Tag Archives: alcazat

Seville… a.k.a. “Sevilllllla”

Standard

With my imminent return to England, I thought I’d take a trip to one of the most loved places in Andalucia – the city of Seville.  Although only there for one night, I too did fall a little bit in love with the city.

The journey to Seville was an amazing thing in itself.  We had to travel through the inland city of Ronda to reach Seville, which involved the bus driving around mountains.  Normally a view I see from the plane, we travelled further and further up until it felt like I was on top of the world.

After a collective four hours of travelling, Rebekah and I finally reached the city of Seville.  Here are some of the things I loved about Seville.

If there is something Spain does well, and I can say this without a doubt, it’s that tapas are excellent!

And Seville did not disappoint!

A fancy Spanish take on fish and chips.

In a traditional tapas restaurant Casa Román’ in Plaza de las Venerables, I tried one of Seville’s specialities – solomillo al whisky – as the name suggests, strips of meat soaked in a spicy, whisky sauce.  But this description does not do justice to the taste – the juicy and delicious flavour that I’ve only ever experienced with meat cooked in whisky!  The following day we tried something a little different at a Gastrobar, this time treating us to a modern take on tapas, which was very different but just as delicious.  One to mention was the ‘baclao dorado’ [cod], which was served to me in a cocktail glass.  Yes, a serving of tasty cod, with a fried egg on top, sprinkled with crisps, in a cocktail glass.

The food fun didn’t stop there. A traditional and huge paella – always a Spanish favourite – and I agree!

 

 

 

 

After this particularly immense paella on Saturday night, we went for a wander around Seville in search of some night-time atmosphere in the city.  This soon became a fully fledged hunt as the city seemed strangely quiet.  Whether the Sevillanas were saving themselves for the Sevilla Feria that begins this week, I guess we’ll never know!  Eventually, we reached the ‘Alameda de Hercules’, another recommendation.  An area lined with a few bars and mostly ‘botellons’ in street, we stopped for what was an incredibly good mojito, before heading back to the hotel.  It seems that a mojito can be classed ‘as making the best of a situation’!

During our travels around the city, we passed the Real Maestranza bullring– one of the most famous bullrings in Andalucia, which attracts famous bull fighters from across the country.  Saturday was a particularly special day as the first bull fight of the season.  Spaniards were dressed up in their finest clothes and children were having their photos taken with the bull ring in the background.  Yet, as we walked further down the road, we saw the stirrings of what became an anti-bullfighting protest.  Police had closed off the street for the equally large crowd of people walking in the direction of the bullring blowing whistles, waving flags and chanting things like “Andalucía, anti-taurina” and declaring that bullfighting is “ni arte ni cultura”.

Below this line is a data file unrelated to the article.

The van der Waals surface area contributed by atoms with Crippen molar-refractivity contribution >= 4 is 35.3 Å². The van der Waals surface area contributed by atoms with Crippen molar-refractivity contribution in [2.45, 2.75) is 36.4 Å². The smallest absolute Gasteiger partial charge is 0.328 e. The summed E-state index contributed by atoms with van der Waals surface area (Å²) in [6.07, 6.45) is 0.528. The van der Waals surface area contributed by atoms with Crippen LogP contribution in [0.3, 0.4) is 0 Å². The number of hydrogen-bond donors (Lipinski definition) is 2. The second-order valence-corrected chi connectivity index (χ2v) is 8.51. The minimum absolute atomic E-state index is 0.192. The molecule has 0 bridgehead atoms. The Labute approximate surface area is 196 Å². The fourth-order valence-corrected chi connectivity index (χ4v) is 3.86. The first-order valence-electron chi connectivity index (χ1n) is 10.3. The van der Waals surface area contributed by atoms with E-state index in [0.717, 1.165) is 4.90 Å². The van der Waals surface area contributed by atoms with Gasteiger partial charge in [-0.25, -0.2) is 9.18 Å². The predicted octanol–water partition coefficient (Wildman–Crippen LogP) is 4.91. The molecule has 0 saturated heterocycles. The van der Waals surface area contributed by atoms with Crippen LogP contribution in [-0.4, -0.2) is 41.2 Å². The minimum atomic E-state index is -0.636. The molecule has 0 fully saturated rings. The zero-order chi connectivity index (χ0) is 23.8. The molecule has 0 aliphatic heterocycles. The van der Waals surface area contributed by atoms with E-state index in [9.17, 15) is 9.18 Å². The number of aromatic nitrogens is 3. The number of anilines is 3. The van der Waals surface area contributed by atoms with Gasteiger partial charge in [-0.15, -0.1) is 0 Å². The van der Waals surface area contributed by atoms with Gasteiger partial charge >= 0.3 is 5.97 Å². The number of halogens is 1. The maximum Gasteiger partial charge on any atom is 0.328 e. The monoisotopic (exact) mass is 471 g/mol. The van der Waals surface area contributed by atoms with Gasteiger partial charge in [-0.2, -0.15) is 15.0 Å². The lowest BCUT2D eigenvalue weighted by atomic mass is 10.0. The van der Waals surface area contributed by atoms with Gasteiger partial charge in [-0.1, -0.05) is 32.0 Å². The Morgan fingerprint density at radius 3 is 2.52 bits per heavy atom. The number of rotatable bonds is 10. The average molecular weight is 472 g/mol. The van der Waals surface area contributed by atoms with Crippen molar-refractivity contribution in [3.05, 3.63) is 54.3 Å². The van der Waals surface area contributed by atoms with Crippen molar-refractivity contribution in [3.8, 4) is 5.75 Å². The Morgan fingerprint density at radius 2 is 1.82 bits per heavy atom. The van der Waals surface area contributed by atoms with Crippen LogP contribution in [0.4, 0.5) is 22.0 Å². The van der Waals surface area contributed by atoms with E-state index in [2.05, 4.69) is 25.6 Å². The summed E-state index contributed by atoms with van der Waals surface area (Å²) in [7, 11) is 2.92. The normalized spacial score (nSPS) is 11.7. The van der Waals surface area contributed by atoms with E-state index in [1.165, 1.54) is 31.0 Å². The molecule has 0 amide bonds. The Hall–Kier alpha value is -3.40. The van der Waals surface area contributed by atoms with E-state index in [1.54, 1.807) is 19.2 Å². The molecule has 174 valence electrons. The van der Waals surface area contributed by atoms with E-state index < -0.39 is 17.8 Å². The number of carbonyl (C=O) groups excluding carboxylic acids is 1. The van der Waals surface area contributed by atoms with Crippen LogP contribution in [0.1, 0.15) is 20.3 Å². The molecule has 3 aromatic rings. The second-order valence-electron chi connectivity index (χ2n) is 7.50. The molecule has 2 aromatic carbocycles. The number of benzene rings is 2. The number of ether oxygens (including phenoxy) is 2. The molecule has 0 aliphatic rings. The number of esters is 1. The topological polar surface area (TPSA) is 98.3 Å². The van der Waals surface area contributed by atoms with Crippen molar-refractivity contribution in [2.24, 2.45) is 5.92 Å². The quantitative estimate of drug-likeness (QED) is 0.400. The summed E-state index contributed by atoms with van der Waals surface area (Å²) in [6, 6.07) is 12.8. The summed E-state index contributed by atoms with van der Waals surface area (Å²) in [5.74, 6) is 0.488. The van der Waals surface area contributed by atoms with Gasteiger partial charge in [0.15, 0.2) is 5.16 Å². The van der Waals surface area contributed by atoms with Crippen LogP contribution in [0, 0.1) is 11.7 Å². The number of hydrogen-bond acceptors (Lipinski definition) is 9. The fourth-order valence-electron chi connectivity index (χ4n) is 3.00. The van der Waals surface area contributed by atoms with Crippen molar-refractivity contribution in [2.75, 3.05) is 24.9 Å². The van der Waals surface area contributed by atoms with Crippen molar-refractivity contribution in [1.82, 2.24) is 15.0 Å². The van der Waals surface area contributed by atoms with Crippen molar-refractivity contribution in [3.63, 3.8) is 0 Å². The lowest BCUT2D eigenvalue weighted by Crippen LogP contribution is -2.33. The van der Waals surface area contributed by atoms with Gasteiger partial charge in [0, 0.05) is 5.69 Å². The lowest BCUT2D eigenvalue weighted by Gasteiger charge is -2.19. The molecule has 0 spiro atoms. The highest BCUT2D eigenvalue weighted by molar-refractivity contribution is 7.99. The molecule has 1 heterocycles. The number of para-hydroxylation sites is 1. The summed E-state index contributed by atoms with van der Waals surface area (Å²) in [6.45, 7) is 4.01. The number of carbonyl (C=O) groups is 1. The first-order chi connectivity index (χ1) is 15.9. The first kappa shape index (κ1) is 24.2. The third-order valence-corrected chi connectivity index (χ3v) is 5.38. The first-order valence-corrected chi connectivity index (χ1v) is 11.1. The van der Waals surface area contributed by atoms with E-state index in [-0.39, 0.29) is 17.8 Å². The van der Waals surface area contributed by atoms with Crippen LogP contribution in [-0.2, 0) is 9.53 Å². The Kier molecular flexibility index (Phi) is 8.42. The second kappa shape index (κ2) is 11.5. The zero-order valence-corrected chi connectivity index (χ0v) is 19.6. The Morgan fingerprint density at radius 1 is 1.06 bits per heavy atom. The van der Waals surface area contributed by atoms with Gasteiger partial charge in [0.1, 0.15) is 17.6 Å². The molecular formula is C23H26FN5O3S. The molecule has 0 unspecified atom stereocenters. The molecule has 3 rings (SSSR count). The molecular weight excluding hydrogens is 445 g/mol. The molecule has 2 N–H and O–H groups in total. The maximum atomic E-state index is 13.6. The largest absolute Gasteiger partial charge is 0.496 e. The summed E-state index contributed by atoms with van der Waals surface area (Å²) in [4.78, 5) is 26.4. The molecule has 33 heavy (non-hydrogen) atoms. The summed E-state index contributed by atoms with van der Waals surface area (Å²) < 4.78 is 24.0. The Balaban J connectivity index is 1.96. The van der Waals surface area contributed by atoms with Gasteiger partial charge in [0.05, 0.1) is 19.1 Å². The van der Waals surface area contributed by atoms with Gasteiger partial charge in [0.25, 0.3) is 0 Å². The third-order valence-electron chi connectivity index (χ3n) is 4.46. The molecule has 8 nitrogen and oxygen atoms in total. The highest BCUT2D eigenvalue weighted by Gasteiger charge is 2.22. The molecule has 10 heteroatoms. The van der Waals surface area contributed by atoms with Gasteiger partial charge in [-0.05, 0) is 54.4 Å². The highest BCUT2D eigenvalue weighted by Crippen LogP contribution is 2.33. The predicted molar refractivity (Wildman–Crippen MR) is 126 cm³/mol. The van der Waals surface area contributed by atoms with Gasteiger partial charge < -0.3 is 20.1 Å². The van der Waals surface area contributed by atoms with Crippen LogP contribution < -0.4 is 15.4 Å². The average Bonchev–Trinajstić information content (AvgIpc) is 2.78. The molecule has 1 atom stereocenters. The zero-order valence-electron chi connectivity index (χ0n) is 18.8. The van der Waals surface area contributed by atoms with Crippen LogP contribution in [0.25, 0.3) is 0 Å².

Entrance of the Real Maestranza Bull Ring in Seville

Anti-taurina protest down Paseo de Colón.

 

 

 

 

 

 

 

 

 

 

 

 

 

As in most cities, there were some truly breathtaking sights.

Really, really tall.

The Real Alcazar was something incredibly spectacular – a beautiful palace with intricate carvings and giant tapestries hanging on the walls.  Even more astounding were the Gardens of the Alcazar, so expansive that we seemed to walk through them for hours.  We came across water fountains – large and small, beautiful flowers and perfectly bloomed roses, vast grassy areas with only the sound of the birds tweeting, as well as amazing views, mosaic benches and some of the tallest palm trees that I have ever seen towering over me.

And then there are the plazas [squares].  Ah, the plazas – one of my favourite things about Spain.

One of the first plazas we stumbled upon was the Plaza de Salvador.  A huge plaza right next to Church of Salvador, and in true Sevillan style, I hear, it was full of people gathered around chatting in the sun and sipping on a cerveza or some tinto verano.  It was pretty cool, and they made drinking in the streets in the middle of the day seem like the most civilised thing!

But, I leave the best until last.  By far the most fantastic sight was the Plaza de España.  After a day of travelling and exploring the city, this is the last place we reached, following so many recommendations.  As we walked through Maria Luisa Park, it was like approaching Disneyland as the plaza became increasingly more visible to us artistically framed between two palm trees.

Plaza de España, Seville

In the middle stood a grand, and given the 30 degree weather, cooling fountain.  In the area around the fountain, couples, friends and families enjoyed horse and carriage rides and rowing around the canal which runs within the plaza.  For a good while we lay on the bench just enjoying the calming and wonderful atmosphere of the Plaza de España, before crossing the bridge to see the 48 mosaic alcoves for each Spanish province.  Of course, I paid particular attention to Malaga stopping for a photo with my home for the last 9 months.

The province of Malaga's presence in the impressive Plaza de España

So Andalucia delivers another excellent city.  As I said to my manager after the trip, “there’s not one city in Andalucia that I’ve visited and not loved”. 🙂

Advertisements